"(8) Before the various motions were heard and the statements made by defense counsel in the presence of the Defendant, he had never considered pleading guilty to a reduced charge.
"(9) At the time the possibility of a plea to a reduced charge was presented to petitioner, a request was made by defense counsel for additional fees, and petitioner believed that his funds were tied up by various legal actions.
"(10) Petitioner was never informed that, in the discretion of the Court, he could withdraw his plea of guilty before sentencing.
"(11) Had Judge Shelley inquired of the petitioner why he was entering a plea of guilty to the charge of second-degree murder, his answer would have been the difficulty his attorneys were having in talking with witnesses, the fact that defense counsel were not able to see and evaluate part of the evidence, the fact that
It is significant that these contentions were uncontroverted at the coram nobis hearing. The Superior Court of Apache County, Honorable Porter Murry presiding, held a hearing on May 28, 1968, and, in compliance with the order of this Court, made findings of fact, as follows, and returned them to this Court for final determination.
"FINDINGS OF FACT
"1. That FRANCIS HAMILTON GRISWOLD knew that the State had submitted a list of witnesses, naming approximately seventy (70) witnesses, and that he viewed said list.
"2. That Mr. GRISWOLD was aware that his attorneys made motions to produce, a motion for change of venue, and a motion for continuance.
"3. That Mr. GRISWOLD was present in Court when all three motions were argued to the Court and decided by the Court.
"4. That Mr. GRISWOLD was aware of the fact that the motion to produce was granted in part and denied in part.
"5. That Mr. GRISWOLD felt that some of the items which the State was not ordered to produce were important to his defense.
"6. That the partial denial of the motion to produce was one of the reasons Mr. GRISWOLD agreed to enter a plea of guilty to the charge of second degree murder.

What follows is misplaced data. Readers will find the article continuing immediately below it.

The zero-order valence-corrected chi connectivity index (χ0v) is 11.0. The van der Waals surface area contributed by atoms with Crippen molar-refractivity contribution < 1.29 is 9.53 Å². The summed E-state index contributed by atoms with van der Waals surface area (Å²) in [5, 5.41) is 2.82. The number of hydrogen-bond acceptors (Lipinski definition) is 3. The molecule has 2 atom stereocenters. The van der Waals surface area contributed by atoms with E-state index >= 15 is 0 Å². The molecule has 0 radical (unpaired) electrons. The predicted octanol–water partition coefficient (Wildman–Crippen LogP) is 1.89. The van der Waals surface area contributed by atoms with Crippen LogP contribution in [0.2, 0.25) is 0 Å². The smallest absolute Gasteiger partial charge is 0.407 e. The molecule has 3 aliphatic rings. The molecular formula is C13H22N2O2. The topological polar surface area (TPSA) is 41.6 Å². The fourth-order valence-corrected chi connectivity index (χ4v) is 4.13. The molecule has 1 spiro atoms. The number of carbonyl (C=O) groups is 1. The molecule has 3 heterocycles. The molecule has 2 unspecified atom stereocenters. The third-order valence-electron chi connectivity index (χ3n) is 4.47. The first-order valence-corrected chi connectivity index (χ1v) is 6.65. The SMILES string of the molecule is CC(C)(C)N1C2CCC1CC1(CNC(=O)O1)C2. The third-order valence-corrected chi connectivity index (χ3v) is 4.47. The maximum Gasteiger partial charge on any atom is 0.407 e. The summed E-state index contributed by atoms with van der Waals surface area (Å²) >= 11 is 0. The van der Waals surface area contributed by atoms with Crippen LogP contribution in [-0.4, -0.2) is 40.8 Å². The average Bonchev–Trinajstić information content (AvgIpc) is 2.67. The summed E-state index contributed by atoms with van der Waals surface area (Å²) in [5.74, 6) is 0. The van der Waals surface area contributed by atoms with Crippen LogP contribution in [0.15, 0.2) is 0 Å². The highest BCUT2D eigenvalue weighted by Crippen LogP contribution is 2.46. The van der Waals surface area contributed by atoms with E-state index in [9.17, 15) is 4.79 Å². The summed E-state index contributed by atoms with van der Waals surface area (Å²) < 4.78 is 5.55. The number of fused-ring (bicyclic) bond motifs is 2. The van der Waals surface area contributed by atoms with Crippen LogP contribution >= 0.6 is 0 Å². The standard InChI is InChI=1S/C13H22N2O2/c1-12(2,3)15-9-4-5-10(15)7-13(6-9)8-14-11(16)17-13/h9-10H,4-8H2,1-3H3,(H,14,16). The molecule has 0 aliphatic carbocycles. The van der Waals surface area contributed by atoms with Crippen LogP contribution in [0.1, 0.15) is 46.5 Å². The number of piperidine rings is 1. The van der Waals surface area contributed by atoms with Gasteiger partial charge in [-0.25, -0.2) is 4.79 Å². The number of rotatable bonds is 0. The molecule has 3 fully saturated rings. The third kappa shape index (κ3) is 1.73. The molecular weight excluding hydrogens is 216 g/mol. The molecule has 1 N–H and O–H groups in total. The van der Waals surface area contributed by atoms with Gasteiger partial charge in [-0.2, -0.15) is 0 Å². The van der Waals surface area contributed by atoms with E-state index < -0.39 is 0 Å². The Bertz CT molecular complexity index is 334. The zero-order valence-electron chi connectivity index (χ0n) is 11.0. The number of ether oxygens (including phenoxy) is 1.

"7. That Mr. GRISWOLD was aware that his motion for change of venue was denied.
"8. That Mr. GRISWOLD believed he was not a popular person in Apache County but rather was considered to be an outsider and an itinerant Indian trader.
"9. That Mr. GRISWOLD was aware of the fact that his motion for continuance was denied.
"10. That Mr. GRISWOLD was aware that the State's list of proposed witnesses was reduced from approximately seventy (70) witnesses to twenty-eight (28) witnesses, and that this occurred approximately ten (10) days before the date set for trial.
"11. That Mr. GRISWOLD was aware of the fact that his motion for continuance was denied about one week before the trial was to occur.
"12. That Mr. GRISWOLD heard his attorneys state and he believed that they were not prepared to defend him and could not be by the time of trial.
"13. That one of the reasons Mr. GRISWOLD agreed to enter his plea of guilty to second degree murder was the denial of his motion for continuance.
"14. That Mr. GRISWOLD knew and was aware as a result of his four (4) years residence on the Navajo Indian Reservation that his attorneys had had and would have a difficult time interviewing witnesses who lived on the Navajo Indian Reservation.
"15. That Mr. GRISWOLD had a cardiac condition, ulcers, and was hard of hearing during the pendency of his case, and that his health deteriorated during the time he was in jail.
"16. That before the motion to produce was denied in part and the motion for change of venue and motion for continuance were denied, Mr. GRISWOLD did not consider the possibility of pleading guilty to a reduced charge.
"17. That Mr. GRISWOLD felt at the time he entered his plea of guilty to second degree murder that under the circumstances any disposition would be preferable to the death penalty.
"18. That Mr. GRISWOLD has had no training in the law.
"19. That shortly before his trial was to occur, Mr. GRISWOLD was asked for
"20. That before, after, and during the hearing on the change of plea, the only inquiry directed to Mr. GRISWOLD was his plea to the charge of second degree murder.
"21. That when Mr. GRISWOLD changed his plea from not guilty of first degree murder to guilty of second degree murder, the Court inquired as to whether or not defense counsel had advised Mr. GRISWOLD of the consequences of such a plea, and that the response of said attorneys was in the affirmative.
"22. Prior to pleading guilty to the amended charge of second degree murder, petitioner either read himself or his counsel read to him the punishment provision of A.R.S. § 13-453. Petitioner's counsel explained that section to him.